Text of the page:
Turkey: Israel is strategic ally with shared interests
Israel-Turkey ties strained following Deputy FM's snub of Turkey's ambassador to Israel.
Turkish Defense Minister Vecdi Gonul on Sunday publicly put an end to a week-long row that threatened already tense ties between Israel and Turkey, saying his country would remain strategic allies with Israel for as long as necessary.
"We are living in the same area, although we don't have common borders, we have the same interests," Gonul told reporters following a meeting with Defense Minister Ehud Barak in Ankara.
"As long as we have the same interests, we work together, to fix the common problems. Also we are allies, we are strategic allies as long as our interests force us to do so," said Gonul.
Gonul also said, in response to a question on Iran's nuclear program, that Turkey does not aspire to develop a nuclear arsenal, and does not wish to see other countries have such arms.
After day-long talks with Turkish officials, Barak said the countries managed to move beyond the latest disagreement after Israel apologized for its treatment of the Turkish ambassador.
Barak is the first Israeli official to visit Turkey since the diplomatic row erupted Monday after Deputy Foreign Minister Danny Ayalon summoned the Turkish ambassador to complain about a TV show depicting Israeli agents kidnapping children and shooting old men.
The ambassador, Ahmet Oguz Celikkol, was forced to sit on a low sofa without a handshake or presence of the Turkish flag, while Ayalon told local TV stations that the humiliation was intentional. Outraged, Turkey threatened to recall the ambassador, forcing Ayalon to apologize twice.
"I believe it was a mistake, and the right step was taken according to the norms of diplomacy," Barak said Sunday. "It is appropriate that all the ups and downs in our relationship over the years should be solved and put behind us."
Meanwhile, Foreign Minister Avigdor Lieberman said Sunday that he hoped Israel and Turkey could resume the strong diplomatic relations they once had.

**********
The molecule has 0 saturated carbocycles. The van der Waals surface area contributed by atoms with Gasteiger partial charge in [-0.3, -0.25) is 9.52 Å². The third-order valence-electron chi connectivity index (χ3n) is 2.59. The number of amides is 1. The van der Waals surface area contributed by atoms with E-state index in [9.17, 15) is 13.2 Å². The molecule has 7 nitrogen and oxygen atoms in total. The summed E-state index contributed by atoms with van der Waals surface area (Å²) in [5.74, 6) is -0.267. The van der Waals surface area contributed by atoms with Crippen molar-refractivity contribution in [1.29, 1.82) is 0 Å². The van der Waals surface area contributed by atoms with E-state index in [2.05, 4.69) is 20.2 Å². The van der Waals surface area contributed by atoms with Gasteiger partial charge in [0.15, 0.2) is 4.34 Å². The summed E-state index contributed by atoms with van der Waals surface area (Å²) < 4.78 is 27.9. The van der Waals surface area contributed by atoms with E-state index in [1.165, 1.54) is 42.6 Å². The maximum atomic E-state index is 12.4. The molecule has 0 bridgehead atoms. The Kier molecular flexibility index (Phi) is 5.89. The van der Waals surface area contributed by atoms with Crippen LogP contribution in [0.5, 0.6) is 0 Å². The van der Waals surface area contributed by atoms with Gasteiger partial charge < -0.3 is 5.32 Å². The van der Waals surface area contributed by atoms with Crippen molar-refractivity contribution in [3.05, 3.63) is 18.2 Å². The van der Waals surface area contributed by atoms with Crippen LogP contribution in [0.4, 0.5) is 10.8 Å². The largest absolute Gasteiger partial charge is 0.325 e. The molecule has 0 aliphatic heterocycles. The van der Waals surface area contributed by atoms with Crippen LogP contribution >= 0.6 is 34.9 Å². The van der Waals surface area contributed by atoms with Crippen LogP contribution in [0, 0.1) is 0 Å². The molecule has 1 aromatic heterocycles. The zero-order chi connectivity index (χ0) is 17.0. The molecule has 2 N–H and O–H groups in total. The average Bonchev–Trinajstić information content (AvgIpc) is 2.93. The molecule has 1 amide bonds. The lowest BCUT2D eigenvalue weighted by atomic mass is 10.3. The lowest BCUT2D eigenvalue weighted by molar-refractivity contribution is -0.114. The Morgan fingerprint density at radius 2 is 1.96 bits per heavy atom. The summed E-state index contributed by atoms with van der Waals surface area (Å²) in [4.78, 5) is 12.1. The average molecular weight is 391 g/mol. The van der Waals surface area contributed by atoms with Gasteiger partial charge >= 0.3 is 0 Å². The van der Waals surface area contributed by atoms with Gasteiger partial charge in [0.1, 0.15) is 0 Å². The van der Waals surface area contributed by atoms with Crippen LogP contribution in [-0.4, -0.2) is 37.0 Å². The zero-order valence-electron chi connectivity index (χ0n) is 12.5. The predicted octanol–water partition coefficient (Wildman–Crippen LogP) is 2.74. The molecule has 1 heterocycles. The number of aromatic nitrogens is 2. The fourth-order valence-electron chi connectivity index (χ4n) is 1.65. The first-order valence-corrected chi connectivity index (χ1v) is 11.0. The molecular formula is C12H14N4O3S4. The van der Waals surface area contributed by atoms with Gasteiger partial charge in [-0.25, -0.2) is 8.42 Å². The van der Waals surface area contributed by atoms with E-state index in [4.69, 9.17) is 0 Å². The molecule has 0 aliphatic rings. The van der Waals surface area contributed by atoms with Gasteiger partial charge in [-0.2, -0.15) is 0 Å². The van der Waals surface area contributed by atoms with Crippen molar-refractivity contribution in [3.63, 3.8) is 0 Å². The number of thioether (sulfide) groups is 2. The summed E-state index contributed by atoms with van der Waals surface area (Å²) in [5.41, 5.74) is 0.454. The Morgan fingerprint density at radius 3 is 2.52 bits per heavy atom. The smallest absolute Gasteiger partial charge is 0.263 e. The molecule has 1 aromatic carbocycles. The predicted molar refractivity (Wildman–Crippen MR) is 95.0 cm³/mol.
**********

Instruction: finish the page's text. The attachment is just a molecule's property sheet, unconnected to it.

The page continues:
"In essence, the protest against Turkey was correct," Lieberman told reporters at a press conference with his Norweigian counterpart, referring to the contentious TV show.
"However, whoever is sensitive to honor must also be sensitive to the honor of others," Lieberman said. "I hope we can turn the wheels backward on our relations with Turkey."
The quarrel last week was the latest in a series of disputes between allies who had built strong military and economic ties over the past 15 years.
The visit was scheduled before the row, but is being closely watched for efforts to control the damage to the relationship that has also been hurt by Turkish Prime Minister Recep Tayyip Erdogan's frequent outbursts of fury over what he considers Israel's aggressive treatment of Palestinians.
Barak went ahead with Sunday's official visit despite a petition last week by an Islamic human rights group calling on a Turkish state prosecutor to launch legal proceedings against him for alleged crimes against Gazans during Operation Cast Lead.
Turkey's Justice Ministry has previously rejected similar appeals against Israeli officials, and authorities haven't acted on the petition authored by the Istanbul-based Mazlum-Der group.
Mazlum-Der released a statement saying, "Israel is committing crimes against humanity and genocide by occupying Palestine. Their disregard for international law in front of the eyes of world public opinion is known very well."
Hours before Barak's departure, Ayalon said the Turkish ambassador could be expelled if Turkish TV dramas continue to depict Israeli security forces as brutal.
Ayalon had called in the ambassador to reprimand him over a TV program that showed Israeli agents kidnapping children and shooting old men. It was the second such program to be aired on Turkish television in recent months.
Turkish newspapers reacted harshly to Ayalon's latest comment. Ayalon is talking nonsense again, the daily Milliyet and Yeni Safak newspapers said Sunday. The daily Radikal said in a banner headline: Second episode in diplomatic shame.
Barak and Turkey's Foreign Minister Ahmet Davutoglu held a 3 1/2-hour meeting, which an Israeli official said was conducted in a very friendly atmosphere. The Israeli official, traveling with Barak, spoke on condition of anonymity because he was not authorized to speak to the media.
Barak and his fellow Labor Party member, Minister Benjamin Ben Eliezer, have significantly warmer relations with Turkey than Ayalon and Foreign Minister Avigdor Lieberman's ultra-nationalist party.
Upon his arrival in Turkey, Barak was greeted warmly at the airport by a Turkish admiral. His first stop was at the mausoleum of modern and secular Turkey's founder, Mustafa Kemal Ataturk, whom Barak praised as an inspiration in making the region one of peace and security.
Although there are ongoing military cooperation projects between Turkey and Israel, such as the purchase from Israel of Israeli-made Heron unmanned aircraft that the military hopes to use to monitor Kurdish rebel hideouts, the level of cooperation has decreased.
Barak was expected to discuss the $190 million deal involving the sale of Israeli Herons, which was signed several years ago, but which has been held up due to a malfunction in a camera system manufactured for the drones by a Turkish subcontractor.
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